We're concerned about my brother Marcus.  He has made some bad choices recently, and his housing situation is not stable.  We'd appreciate your prayers for him.


Matt Y. spoke to our students today about "Voice of the Martyrs," an  organization he is personally involved with.  It was an eye-opening look at the lives of far away Christian brothers and sisters.

Sunday, October 06, 2013

Sunday Wrap Up 10/6/2013

I'm sorry for all of you who missed Dwight's sermon at Center this morning--especially farmers and others interested in care of the earth and stewardship issues.  Dwight is preaching through the creation account in Genesis, focusing each sermon on what was created during one day of creation week.  Today it was Day 3, when the waters under the heavens gathered together in one place and dry land appeared.  Dwight unwrapped layers of detail concerning soil, and the life lessons we can learn from studying it.

He issued some disclaimers about one section and then shared his own reservations about synthetic fertilizers and genetically modified organisms.  He also talked about Sabbath rest for the land.  It was one farmer talking to other farmers, with gardeners and property owners and others listening in.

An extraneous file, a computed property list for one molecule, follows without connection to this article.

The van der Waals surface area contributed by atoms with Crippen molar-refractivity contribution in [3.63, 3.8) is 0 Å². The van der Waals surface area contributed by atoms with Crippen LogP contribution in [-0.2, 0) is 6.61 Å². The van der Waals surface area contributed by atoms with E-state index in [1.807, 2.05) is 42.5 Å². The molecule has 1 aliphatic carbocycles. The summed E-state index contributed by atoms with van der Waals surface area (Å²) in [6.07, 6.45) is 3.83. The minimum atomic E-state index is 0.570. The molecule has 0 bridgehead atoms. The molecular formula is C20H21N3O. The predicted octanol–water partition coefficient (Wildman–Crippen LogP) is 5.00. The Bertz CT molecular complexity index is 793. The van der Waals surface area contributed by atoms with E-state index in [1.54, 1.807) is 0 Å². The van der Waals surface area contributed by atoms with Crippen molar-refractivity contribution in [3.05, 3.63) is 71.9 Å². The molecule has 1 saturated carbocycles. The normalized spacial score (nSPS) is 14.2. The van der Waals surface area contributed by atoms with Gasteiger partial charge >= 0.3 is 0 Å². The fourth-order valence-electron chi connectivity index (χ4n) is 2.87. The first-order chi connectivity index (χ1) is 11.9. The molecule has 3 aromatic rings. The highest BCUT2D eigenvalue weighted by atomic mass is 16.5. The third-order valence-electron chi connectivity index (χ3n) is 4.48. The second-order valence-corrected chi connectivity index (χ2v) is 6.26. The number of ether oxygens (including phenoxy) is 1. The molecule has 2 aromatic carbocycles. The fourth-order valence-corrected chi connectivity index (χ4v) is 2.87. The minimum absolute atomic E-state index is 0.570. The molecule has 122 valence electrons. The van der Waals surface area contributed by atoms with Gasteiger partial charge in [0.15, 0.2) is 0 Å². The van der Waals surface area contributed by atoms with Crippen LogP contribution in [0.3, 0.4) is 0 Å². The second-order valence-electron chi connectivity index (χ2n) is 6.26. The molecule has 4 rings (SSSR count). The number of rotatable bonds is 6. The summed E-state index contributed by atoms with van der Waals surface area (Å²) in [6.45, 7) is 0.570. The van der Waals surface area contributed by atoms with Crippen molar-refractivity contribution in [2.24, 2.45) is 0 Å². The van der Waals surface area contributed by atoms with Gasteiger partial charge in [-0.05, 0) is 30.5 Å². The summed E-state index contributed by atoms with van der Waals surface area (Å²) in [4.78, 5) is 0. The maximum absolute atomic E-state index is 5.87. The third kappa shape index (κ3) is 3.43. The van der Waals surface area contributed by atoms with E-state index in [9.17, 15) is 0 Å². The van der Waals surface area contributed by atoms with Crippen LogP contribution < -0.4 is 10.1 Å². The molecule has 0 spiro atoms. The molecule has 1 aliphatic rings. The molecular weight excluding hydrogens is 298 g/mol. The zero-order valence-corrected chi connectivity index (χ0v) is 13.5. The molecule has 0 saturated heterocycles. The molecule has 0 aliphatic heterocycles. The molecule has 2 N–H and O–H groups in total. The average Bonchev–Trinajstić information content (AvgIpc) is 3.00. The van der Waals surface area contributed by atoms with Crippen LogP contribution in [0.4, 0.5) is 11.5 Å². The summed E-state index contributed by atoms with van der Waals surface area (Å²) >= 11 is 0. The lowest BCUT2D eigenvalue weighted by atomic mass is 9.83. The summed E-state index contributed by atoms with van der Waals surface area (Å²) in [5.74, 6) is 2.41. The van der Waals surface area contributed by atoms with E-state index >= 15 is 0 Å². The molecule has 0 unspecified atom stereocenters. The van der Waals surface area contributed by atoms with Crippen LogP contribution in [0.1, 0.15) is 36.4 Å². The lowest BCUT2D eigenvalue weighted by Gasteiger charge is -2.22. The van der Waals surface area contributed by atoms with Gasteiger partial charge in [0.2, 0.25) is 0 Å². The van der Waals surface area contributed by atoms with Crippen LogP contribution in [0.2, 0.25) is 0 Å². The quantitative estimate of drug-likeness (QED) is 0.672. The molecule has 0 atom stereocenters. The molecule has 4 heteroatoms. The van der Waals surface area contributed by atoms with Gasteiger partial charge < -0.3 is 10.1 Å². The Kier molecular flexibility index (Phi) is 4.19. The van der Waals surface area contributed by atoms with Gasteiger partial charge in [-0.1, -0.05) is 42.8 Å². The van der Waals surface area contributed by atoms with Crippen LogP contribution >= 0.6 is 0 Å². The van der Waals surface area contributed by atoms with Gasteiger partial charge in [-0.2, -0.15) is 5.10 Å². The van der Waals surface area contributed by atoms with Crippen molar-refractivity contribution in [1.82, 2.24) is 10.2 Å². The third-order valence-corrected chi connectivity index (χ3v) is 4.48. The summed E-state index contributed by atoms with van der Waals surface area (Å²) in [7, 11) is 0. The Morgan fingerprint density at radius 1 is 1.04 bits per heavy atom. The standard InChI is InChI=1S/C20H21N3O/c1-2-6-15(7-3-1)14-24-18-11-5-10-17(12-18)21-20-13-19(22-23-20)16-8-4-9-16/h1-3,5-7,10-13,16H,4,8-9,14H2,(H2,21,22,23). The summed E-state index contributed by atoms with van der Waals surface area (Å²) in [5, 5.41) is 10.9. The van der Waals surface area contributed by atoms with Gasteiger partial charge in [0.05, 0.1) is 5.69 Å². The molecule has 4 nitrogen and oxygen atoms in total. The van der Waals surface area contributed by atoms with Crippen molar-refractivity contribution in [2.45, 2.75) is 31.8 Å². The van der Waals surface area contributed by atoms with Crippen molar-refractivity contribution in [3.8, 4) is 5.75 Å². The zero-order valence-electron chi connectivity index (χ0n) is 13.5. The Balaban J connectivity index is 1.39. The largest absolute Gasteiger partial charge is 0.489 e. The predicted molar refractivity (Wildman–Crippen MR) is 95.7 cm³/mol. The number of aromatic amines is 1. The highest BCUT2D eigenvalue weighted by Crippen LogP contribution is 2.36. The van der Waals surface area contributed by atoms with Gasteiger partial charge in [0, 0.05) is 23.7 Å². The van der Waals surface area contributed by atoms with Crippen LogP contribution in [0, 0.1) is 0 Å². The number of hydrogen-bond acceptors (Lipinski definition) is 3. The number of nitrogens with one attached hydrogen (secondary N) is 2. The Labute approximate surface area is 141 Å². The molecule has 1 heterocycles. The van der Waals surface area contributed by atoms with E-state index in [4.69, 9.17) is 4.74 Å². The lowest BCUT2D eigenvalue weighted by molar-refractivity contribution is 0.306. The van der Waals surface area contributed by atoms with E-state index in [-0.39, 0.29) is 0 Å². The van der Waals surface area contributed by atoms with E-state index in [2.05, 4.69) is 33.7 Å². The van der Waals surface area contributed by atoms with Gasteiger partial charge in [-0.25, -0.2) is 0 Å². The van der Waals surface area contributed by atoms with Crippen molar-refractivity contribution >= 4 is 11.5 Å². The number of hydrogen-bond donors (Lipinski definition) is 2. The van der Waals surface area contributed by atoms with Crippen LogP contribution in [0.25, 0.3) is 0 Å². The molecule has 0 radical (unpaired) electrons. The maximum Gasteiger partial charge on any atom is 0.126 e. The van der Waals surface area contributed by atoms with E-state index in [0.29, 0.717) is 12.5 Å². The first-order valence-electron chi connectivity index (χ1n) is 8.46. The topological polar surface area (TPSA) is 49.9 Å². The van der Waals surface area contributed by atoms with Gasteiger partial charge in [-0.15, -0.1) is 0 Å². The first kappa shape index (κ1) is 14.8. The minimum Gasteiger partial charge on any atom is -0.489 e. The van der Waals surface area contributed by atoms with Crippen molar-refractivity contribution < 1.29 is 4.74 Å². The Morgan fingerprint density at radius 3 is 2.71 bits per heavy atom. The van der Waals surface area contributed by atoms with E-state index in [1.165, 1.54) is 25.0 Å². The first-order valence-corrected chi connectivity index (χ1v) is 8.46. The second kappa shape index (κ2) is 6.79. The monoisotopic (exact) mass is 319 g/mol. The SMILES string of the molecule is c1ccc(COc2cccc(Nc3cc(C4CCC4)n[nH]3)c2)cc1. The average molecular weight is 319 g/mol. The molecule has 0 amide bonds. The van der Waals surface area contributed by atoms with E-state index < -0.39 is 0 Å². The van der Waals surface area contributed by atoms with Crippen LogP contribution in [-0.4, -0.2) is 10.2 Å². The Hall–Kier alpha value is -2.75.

I was partly listening with the ears of current and recent high school students, and was delighted to hear  affirmation on some of what we've been learning about in our most recent current events study on problems in the American food supply.  Some of them were no doubt thinking that Dwight was expressing things very cautiously, in contrast to some of the research they came across elsewhere.

The bottom line for Dwight is that all of what we do is to be done as "unto the Lord." Short-term gains should not be prioritized over long-term benefits, and productivity should not be the only measure of success.  I could not agree more.


Pilgrim Christian Schools staff held a retreat from Thursday evening till Friday evening at Oasis Ranch and Retreat Center between Abbyville and Plevna, about six miles straight west of our place.  The activities were planned by the two principals, and the food was planned and prepared by their wives.  It was an overnight stay for most participants.

The activities were a good mix of social interaction, inspiration, and professional development.  Aaron's leading of songs from Hymns of the Church was much more suited to our worship preferences than the high volume, heavily instrumented, words-on-a-screen singing typical of conventions.  Also, kneeling, or bowing, or prostrating ourselves during group prayer would not have been nearly as natural or doable at convention as it was in the gathering room in the upstairs at Oasis.  Animated visiting around the tables at mealtime took place sans the interruptions of going through crowded, far-from-the-table buffet lines.  Also, after two years in a row of encountering bedbugs in hotel rooms, sleeping in commercial establishments has lost some of its appeal, so a little country place seems pretty nice.